At the moment of landing the weights must have been swung forward again to preserve the balance and prevent the jumper from falling backwards. The Greeks, according to Philostratus, did not allow the jump to be measured unless the impress of the feet was regular. From which we may conclude that if a jumper stumbled or fell, or landed with one foot in advance of the other, the jump did not count. Some such regulation would not be out of place to-day. We should then be spared the unedifying spectacle of a high jumper landing on all fours. The Greek paid more attention to style than to records.

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103. Swinging the halteres downwards. R.-f. kylix. Bologna. Zannoni, Scavi della Certosa, lxxvii. 1. A similar scene occurs on other vases, e. g. New York, Met. Mus. No. 06. 1133. Here we have clearly an exercise in swinging the halteres. For the swing before the actual jump the position is too low. About 480 B. C.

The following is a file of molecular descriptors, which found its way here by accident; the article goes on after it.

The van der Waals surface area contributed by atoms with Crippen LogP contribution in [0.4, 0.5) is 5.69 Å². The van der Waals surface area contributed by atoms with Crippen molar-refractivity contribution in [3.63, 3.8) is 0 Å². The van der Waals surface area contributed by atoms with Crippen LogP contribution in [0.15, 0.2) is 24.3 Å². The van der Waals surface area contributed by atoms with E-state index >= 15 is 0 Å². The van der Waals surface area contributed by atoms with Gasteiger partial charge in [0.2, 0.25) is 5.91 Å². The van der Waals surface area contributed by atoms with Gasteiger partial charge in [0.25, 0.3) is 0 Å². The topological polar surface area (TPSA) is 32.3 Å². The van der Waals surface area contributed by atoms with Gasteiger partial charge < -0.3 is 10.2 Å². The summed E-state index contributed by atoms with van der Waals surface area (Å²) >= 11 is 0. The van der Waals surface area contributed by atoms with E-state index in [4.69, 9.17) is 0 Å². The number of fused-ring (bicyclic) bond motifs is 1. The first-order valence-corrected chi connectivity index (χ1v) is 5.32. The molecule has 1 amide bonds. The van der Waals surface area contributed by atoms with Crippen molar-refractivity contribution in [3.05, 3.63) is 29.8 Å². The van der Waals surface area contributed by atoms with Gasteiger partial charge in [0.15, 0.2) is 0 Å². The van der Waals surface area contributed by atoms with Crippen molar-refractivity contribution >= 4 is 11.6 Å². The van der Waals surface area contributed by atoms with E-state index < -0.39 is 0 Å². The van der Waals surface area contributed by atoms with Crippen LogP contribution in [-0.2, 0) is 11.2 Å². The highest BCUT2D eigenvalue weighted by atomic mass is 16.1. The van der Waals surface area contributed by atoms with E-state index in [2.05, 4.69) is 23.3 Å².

The positions represented on the vases prove that the Greek long jump with weights was generally a running jump. But the vigorous little athlete shown in Fig. 22 seems to be an exception. He has raised the bells straight above his head, a position unintelligible for a running jump, but quite natural in the swing for a standing jump. The size of the halteres and the position of the feet close together point to the same conclusion. The bronze belongs to the early part of the fifth century, and at this date the artist is not likely to have represented a mere dumb-bell exercise.